You’ve Got to Burn the Weeds to Find the Truth

We wonder what the neighbors think.

We’ve spent the last few days making way for something new.

Sometime over the next few weeks, the Amish man we paid to build our new fence will call and tell us his crew is ready. When they’re done, we’ll have about a dozen acres of fresh, new pasture.

But like so many things, we’ve got to get rid of the old before we can start with the new.

That’s where the neighbors and their oh-so-confused view of us comes in.

Our new pasture is surrounded on two sides by a mature forest. Being who we are, we don’t want to waste an inch of grass, so we looked at the edges of the woodlot and determined the shrubby underbrush that’s quietly creeping beyond the shadows of the trees must go.

We got out the chain saw.

We hacked it down.

We piled it up… real high.

And when Mrs. Manward isn’t looking, we’re going to drop a match into it and really give the nosy neighbors something to gossip about.

Our Invaders

There’s something odd about what we’re slashing from beneath those towering walnut and oak trees. It’s something we thought you’d be interested in. It’s something we want our readers to ponder.

That brush I’m cutting… most of it’s called Amur honeysuckle.

It’s not from around here. It’s native to Asia.

And because the trees and brush that surround it haven’t figured out how to compete with its zealous growth… the stuff takes over. It has the strength to kill mature trees. And nothing grows beneath it.

It’s got to go.

When we get it out of there, the whole forest will benefit.

As we stepped back and looked at a job, well, done (see what we did there?), we did what tends to get us in so much trouble.

We thought.

We thought about how those invasive seeds got there in the first place. We thought about how the forest would react. And then, the big one, we thought about what other sorts of things are quietly invading our land.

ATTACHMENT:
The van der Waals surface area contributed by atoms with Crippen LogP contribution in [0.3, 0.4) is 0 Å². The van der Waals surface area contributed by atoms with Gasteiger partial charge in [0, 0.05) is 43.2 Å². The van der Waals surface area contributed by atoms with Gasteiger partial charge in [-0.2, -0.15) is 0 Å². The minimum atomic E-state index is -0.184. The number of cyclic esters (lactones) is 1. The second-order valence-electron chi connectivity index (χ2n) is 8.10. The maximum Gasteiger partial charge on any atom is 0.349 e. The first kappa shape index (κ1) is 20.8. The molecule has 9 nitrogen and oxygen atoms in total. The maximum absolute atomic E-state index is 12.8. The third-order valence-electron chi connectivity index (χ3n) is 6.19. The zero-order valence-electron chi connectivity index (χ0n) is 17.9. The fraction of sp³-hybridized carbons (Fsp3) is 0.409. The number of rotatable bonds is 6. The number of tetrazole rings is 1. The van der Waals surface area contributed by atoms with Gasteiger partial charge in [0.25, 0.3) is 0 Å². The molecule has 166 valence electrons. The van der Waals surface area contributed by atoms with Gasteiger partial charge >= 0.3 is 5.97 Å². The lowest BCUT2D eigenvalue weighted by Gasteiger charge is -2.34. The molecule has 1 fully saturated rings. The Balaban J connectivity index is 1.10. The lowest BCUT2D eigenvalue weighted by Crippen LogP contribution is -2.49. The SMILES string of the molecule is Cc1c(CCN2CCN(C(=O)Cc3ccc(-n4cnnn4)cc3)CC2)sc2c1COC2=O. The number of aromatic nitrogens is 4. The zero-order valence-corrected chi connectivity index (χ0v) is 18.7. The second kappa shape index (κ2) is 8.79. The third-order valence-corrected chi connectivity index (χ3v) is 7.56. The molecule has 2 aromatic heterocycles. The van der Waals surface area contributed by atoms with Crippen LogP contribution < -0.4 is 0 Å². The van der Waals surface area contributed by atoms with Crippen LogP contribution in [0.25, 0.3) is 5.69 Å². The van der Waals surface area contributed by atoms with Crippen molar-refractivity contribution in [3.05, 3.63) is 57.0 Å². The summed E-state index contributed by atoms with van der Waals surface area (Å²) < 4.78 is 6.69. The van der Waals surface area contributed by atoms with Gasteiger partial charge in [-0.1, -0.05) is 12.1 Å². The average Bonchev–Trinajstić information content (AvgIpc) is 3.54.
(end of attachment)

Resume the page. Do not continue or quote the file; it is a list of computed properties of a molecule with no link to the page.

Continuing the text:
And, no, we’re not talking about people. Don’t put that on us.

We’re talking about our thoughts… our ideas… and the myths that drive our everyday decisions.

After all, from the neighbor’s house a quarter of a mile away, those bushes we hacked looked totally fine. There was no need to slash and burn.

But when we got up close and really took a look at what was going on, we saw trouble.

A Different View

We can’t help but think it’s an apt metaphor… a metaphor worth writing you about.

It’s why we hate TV.

It’s invasive. The seeds it plants in our brain don’t belong there. They’re harmful weeds. They grow quietly until, one day, we realize nothing else is able to take root or sprout beneath them.

By then it takes a hack job to slash the junk away.

Take the hubbub last week over the daytime mind-invading show The View. The media world tripped over its thorny self after the hosts had quite a conversation with the president’s son.

Not a fact was spoken… and yet nobody cared.

The nation’s mind has been invaded, and native species like facts are no longer necessary.

The conversations that take place on that grossly misinformed set are going to steer the fate of the nation’s next election.

It’s scary.

But it’s not just politics and the poisoned media that cover it that have a stranglehold on our psyche… Oh no, everywhere we look, the trained eye spots invaders.

The weeds have overgrown our food system.

Just the other day, we saw a package of salt that boldly boasted a “GMO-free” label.

Folks are probably buying it like crazy… and paying a premium, too.

It’s got to be healthier than the other stuff, right?

No. It’s a damned rock… It doesn’t have genetics to be modified.

Few folks care.

The weeds are thick.

It’s the same story in the realm of our health.

Cannabis has the very real potential to be one of the biggest medical breakthroughs of the 21st century… and yet the weeds in Washington are so thick, nothing short of burning the current lawbooks will free the plant from its nonnatural invaders.

The more we push ourself to think about the weeds in our mind, the more clearly we see the work that needs done.

It’s good work. But it requires some sweat.

We beg more folks to do it. Scour the edges, look for the unnatural ideas and pile ’em high.

The neighbors may think you’re a bit strange… but that’s how you’ll know when you’ve got the job done.

Once you clear yours, they’ll be forced to burn their own weeds soon enough.

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